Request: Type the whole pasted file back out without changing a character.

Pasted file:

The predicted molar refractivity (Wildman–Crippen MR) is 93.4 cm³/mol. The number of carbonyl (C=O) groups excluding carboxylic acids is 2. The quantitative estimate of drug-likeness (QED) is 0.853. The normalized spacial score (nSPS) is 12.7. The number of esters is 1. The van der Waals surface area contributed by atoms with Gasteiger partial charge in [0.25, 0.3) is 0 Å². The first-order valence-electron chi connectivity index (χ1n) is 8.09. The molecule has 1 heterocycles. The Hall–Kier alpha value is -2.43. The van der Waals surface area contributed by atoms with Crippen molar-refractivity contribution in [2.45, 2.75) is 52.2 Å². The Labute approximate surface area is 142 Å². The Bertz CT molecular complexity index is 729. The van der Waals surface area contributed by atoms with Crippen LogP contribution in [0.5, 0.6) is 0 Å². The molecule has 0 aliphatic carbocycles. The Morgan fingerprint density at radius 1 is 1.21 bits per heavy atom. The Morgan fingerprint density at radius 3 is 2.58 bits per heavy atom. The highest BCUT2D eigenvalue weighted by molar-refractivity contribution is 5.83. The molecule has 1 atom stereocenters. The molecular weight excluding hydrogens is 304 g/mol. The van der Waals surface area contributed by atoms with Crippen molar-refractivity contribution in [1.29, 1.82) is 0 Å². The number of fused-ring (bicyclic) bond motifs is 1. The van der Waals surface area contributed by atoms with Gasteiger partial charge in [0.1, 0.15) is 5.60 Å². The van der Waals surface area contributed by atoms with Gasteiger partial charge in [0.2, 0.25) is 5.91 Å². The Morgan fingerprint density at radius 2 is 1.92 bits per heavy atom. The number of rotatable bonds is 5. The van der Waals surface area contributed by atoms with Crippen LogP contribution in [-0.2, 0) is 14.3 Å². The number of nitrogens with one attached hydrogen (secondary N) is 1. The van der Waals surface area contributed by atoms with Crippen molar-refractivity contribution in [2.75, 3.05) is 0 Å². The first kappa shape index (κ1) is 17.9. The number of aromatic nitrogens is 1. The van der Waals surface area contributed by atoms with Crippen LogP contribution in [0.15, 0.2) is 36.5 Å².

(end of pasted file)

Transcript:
The predicted molar refractivity (Wildman–Crippen MR) is 93.4 cm³/mol. The number of carbonyl (C=O) groups excluding carboxylic acids is 2. The quantitative estimate of drug-likeness (QED) is 0.853. The normalized spacial score (nSPS) is 12.7. The number of esters is 1. The van der Waals surface area contributed by atoms with Gasteiger partial charge in [0.25, 0.3) is 0 Å². The first-order valence-electron chi connectivity index (χ1n) is 8.09. The molecule has 1 heterocycles. The Hall–Kier alpha value is -2.43. The van der Waals surface area contributed by atoms with Crippen molar-refractivity contribution in [2.45, 2.75) is 52.2 Å². The Labute approximate surface area is 142 Å². The Bertz CT molecular complexity index is 729. The van der Waals surface area contributed by atoms with Crippen LogP contribution in [0.5, 0.6) is 0 Å². The molecule has 0 aliphatic carbocycles. The Morgan fingerprint density at radius 1 is 1.21 bits per heavy atom. The Morgan fingerprint density at radius 3 is 2.58 bits per heavy atom. The highest BCUT2D eigenvalue weighted by molar-refractivity contribution is 5.83. The molecule has 1 atom stereocenters. The molecular weight excluding hydrogens is 304 g/mol. The van der Waals surface area contributed by atoms with Crippen molar-refractivity contribution in [1.29, 1.82) is 0 Å². The number of fused-ring (bicyclic) bond motifs is 1. The van der Waals surface area contributed by atoms with Gasteiger partial charge in [0.1, 0.15) is 5.60 Å². The van der Waals surface area contributed by atoms with Gasteiger partial charge in [0.2, 0.25) is 5.91 Å². The Morgan fingerprint density at radius 2 is 1.92 bits per heavy atom. The number of rotatable bonds is 5. The van der Waals surface area contributed by atoms with Crippen LogP contribution in [-0.2, 0) is 14.3 Å². The number of nitrogens with one attached hydrogen (secondary N) is 1. The van der Waals surface area contributed by atoms with Crippen molar-refractivity contribution in [2.75, 3.05) is 0 Å². The first kappa shape index (κ1) is 17.9. The number of aromatic nitrogens is 1. The van der Waals surface area contributed by atoms with Crippen LogP contribution in [0.15, 0.2) is 36.5 Å².